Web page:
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HIV and pregnancy

6-minute read

How do I plan a pregnancy if I’m HIV positive?

If you are living with HIV, you can have unprotected sex (sex without a condom) in order to become pregnant, but only if you are taking antiretroviral treatment and you have a sustained undetectable viral load.

More than 20 years of scientific evidence shows that there is no risk of HIV transmission to your negative partner when you have what is called Undetectable equals Untransmissable (U=U). The U=U message was recognised globally in 2016.

Read more about U=U.

If you are thinking about becoming pregnant, you and your partner should be checked for any sexually transmitted infections, and have any such infections treated.

If your partner is still concerned about the risk of HIV transmission from unprotected sex, they can take a pre-exposure prophylaxis called PrEP. PrEP is an anti-HIV medication that is taken by a person who does not have HIV to lower their risk of infection.

Ask your doctor for more information about PrEP.

How is the risk of transmission reduced during pregnancy?

If you have HIV and are taking ARV medications and have an undetectable viral load, it’s possible for you to have a healthy pregnancy and for your baby to be born healthy and HIV negative.

To ensure you have a healthy pregnancy and your baby is born HIV negative, you need to:

  • take ARV medicines during your pregnancy to achieve an undetectable viral load
  • attend all your appointments with your HIV specialist doctor who will coordinate your regular blood tests
  • attend all your appointments with your infectious diseases specialist doctor who specialises in the care of women living with HIV and pregnancy or an obstetrician who may also specialise in HIV and pregnancy

Like all women who are pregnant, to ensure your health and the health of your unborn your baby, it is important that you eat a healthy diet, live a stress-free lifestyle, get plenty of rest and regular exercise.

If you are diagnosed with HIV during pregnancy, it’s important you talk to your doctor immediately so you can begin taking ARV medications to reduce the risk of your baby contracting HIV. ARV treatment can be started even if you find out late in your pregnancy that you’re HIV positive. Women who have HIV while pregnant and take antiretroviral medicines ensure they do not transmit HIV to their baby. In fact, in Australia no baby has been born HIV positive when the mother is taking ARV medicines and has a sustained undetectable viral load.

How do we plan a pregnancy if my partner is HIV-positive?

When the male partner has HIV, they can not transmit HIV to their partner (regardless of gender), providing they are taking ARV medicines and has an undetectable viral load.

The HIV-negative partner can also take PrEP before and while they are trying to get pregnant if they are still concerned about HIV transmission.

How is the risk of transmission reduced during labour?

You have a choice about how to have your baby, although your doctor will advise about options for labour depending on your health and other factors.

The safest way to deliver your baby — whether by vaginal or caesarean delivery — depends on whether you have an undetectable viral load or how much HIV is in your blood. In general, a vaginal delivery is preferred for both your safety and your baby’s safety if the risk of transmission of HIV is low.

If you have a high level of the virus in your blood (such as if you were diagnosed late in your pregnancy and you have not yet achieved an undetectable viral load while taking ARV medicines), a caesarean section is recommended.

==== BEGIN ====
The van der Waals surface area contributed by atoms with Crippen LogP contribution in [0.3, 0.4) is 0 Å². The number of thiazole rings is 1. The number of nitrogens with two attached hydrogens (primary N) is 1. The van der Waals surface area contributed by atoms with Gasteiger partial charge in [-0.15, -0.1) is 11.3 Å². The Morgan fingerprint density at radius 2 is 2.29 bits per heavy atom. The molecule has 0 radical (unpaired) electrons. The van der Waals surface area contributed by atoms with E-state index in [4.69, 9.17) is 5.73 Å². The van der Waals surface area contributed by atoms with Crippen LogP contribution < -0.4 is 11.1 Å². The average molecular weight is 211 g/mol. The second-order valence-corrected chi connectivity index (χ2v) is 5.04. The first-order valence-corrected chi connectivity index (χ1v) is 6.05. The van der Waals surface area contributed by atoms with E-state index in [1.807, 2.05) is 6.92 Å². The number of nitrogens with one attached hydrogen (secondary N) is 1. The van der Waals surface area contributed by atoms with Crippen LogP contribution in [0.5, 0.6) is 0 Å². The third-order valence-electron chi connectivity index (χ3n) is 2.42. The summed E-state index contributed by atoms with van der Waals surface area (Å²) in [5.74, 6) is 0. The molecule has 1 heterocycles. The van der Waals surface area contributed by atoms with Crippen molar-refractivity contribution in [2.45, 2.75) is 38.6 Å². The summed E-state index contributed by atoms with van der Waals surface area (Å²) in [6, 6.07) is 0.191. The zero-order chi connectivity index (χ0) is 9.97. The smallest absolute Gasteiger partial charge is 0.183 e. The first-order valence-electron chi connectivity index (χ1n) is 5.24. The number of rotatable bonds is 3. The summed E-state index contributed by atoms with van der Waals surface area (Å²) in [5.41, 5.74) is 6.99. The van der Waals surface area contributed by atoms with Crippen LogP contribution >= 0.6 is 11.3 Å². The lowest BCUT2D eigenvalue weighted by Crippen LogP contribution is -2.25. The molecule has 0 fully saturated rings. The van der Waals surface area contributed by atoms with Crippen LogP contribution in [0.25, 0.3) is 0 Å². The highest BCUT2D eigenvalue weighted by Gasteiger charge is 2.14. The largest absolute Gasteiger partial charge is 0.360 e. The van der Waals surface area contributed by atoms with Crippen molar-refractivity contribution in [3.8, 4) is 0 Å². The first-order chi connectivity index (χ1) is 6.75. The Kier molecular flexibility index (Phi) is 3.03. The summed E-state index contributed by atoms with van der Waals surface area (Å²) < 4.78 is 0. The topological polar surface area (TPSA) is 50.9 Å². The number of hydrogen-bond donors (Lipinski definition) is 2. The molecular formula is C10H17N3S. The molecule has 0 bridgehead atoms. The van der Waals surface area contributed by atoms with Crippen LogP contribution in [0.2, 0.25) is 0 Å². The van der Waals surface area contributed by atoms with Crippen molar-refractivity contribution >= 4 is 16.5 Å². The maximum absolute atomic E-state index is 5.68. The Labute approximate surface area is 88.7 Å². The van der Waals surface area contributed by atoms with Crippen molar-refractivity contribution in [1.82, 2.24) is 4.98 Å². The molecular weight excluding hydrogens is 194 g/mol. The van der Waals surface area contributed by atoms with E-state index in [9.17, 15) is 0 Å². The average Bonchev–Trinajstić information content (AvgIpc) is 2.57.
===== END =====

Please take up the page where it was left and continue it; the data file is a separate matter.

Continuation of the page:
You can also have a planned caesarean if that’s your wish even if you have an undetectable viral load.

How do I reduce the transmission risk to my newborn baby?

After your baby is born, they will usually be given ARV medicines as a small amount of syrup twice a day for about 2 to 4 weeks. This medicine is given as an added precaution to protect your baby just in case HIV was transmitted during pregnancy or during birth.

On the day your baby is born, they will be tested to find out if they developed HIV during pregnancy. Your baby will generally be tested again at 6 weeks, 3 months, 12 months and at 18 months.

How do I feed my baby?

Formula feeding is the safest way to feed your baby because HIV can be transmitted through breast milk.

Scientific research from around the world suggests that the risk of HIV transmission through breast milk is extremely low when the mother is taking ARV medicines, has a sustained undetectable viral load and is supported by their healthcare team.

However, this does not reduce the risk completely. Breast infections, an upset tummy in the mother or the baby or forgetting to take medications on time all increase the level of HIV in the breastmilk, which increases the risk of transmission to the baby.

In Australia, even if you are taking HIV medications, breastfeeding is not recommended.

If you do decide to breastfeed your baby, healthcare professionals experienced with HIV and breastfeeding and HIV support organisations, can support you.

If you have any questions about your risk of transmitting HIV to your baby through breastfeeding, talk to your HIV specialist experienced with mothers living with HIV and breastfeeding.

Read more about living with HIV and breastfeeding from PositiveWomen.

Where can I go for more information and support?

Information is available for anyone living with HIV and who is pregnant or wants to have children. In addition to speaking with your specialists, you can also contact:

Learn more here about the development and quality assurance of healthdirect content.

Last reviewed: August 2023

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Pregnancy and Breastfeeding - Positive Women Victoria

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